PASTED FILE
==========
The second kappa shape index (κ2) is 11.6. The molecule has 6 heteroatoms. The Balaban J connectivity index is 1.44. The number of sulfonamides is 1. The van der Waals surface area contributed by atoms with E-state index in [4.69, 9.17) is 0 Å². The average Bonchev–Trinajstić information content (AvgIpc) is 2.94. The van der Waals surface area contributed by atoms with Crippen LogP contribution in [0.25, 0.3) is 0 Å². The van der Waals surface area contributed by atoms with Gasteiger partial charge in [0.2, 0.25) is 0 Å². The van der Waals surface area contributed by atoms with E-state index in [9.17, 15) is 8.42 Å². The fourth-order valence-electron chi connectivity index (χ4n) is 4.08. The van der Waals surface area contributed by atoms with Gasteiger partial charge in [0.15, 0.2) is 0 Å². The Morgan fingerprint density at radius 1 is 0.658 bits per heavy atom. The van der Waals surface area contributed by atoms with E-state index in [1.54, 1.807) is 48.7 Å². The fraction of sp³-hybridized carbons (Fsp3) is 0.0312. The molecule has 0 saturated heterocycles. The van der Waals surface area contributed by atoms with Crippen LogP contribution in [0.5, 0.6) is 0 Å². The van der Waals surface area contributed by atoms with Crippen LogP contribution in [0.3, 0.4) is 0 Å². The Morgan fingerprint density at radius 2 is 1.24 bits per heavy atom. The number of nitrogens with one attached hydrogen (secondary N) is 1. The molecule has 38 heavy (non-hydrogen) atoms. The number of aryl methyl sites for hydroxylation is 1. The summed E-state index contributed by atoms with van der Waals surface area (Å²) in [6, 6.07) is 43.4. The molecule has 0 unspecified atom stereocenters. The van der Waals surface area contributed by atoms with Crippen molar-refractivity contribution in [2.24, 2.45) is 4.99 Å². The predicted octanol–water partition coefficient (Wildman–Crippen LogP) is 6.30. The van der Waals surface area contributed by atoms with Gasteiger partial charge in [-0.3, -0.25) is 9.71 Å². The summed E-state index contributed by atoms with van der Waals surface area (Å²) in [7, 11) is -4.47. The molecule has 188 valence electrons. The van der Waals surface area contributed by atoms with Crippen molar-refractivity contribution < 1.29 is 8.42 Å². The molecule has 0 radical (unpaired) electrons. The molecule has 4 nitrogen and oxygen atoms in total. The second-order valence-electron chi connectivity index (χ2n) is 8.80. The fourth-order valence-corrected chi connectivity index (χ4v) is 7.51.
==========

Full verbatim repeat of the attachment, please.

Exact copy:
The second kappa shape index (κ2) is 11.6. The molecule has 6 heteroatoms. The Balaban J connectivity index is 1.44. The number of sulfonamides is 1. The van der Waals surface area contributed by atoms with E-state index in [4.69, 9.17) is 0 Å². The average Bonchev–Trinajstić information content (AvgIpc) is 2.94. The van der Waals surface area contributed by atoms with Crippen LogP contribution in [0.25, 0.3) is 0 Å². The van der Waals surface area contributed by atoms with Gasteiger partial charge in [0.2, 0.25) is 0 Å². The van der Waals surface area contributed by atoms with E-state index in [9.17, 15) is 8.42 Å². The fourth-order valence-electron chi connectivity index (χ4n) is 4.08. The van der Waals surface area contributed by atoms with Gasteiger partial charge in [0.15, 0.2) is 0 Å². The Morgan fingerprint density at radius 1 is 0.658 bits per heavy atom. The van der Waals surface area contributed by atoms with E-state index in [1.54, 1.807) is 48.7 Å². The fraction of sp³-hybridized carbons (Fsp3) is 0.0312. The molecule has 0 saturated heterocycles. The van der Waals surface area contributed by atoms with Crippen LogP contribution in [0.5, 0.6) is 0 Å². The van der Waals surface area contributed by atoms with Crippen LogP contribution in [0.3, 0.4) is 0 Å². The Morgan fingerprint density at radius 2 is 1.24 bits per heavy atom. The number of nitrogens with one attached hydrogen (secondary N) is 1. The molecule has 38 heavy (non-hydrogen) atoms. The number of aryl methyl sites for hydroxylation is 1. The summed E-state index contributed by atoms with van der Waals surface area (Å²) in [6, 6.07) is 43.4. The molecule has 0 unspecified atom stereocenters. The van der Waals surface area contributed by atoms with Crippen molar-refractivity contribution in [2.24, 2.45) is 4.99 Å². The predicted octanol–water partition coefficient (Wildman–Crippen LogP) is 6.30. The van der Waals surface area contributed by atoms with Gasteiger partial charge in [-0.3, -0.25) is 9.71 Å². The summed E-state index contributed by atoms with van der Waals surface area (Å²) in [7, 11) is -4.47. The molecule has 188 valence electrons. The van der Waals surface area contributed by atoms with Crippen molar-refractivity contribution < 1.29 is 8.42 Å². The molecule has 0 radical (unpaired) electrons. The molecule has 4 nitrogen and oxygen atoms in total. The second-order valence-electron chi connectivity index (χ2n) is 8.80. The fourth-order valence-corrected chi connectivity index (χ4v) is 7.51.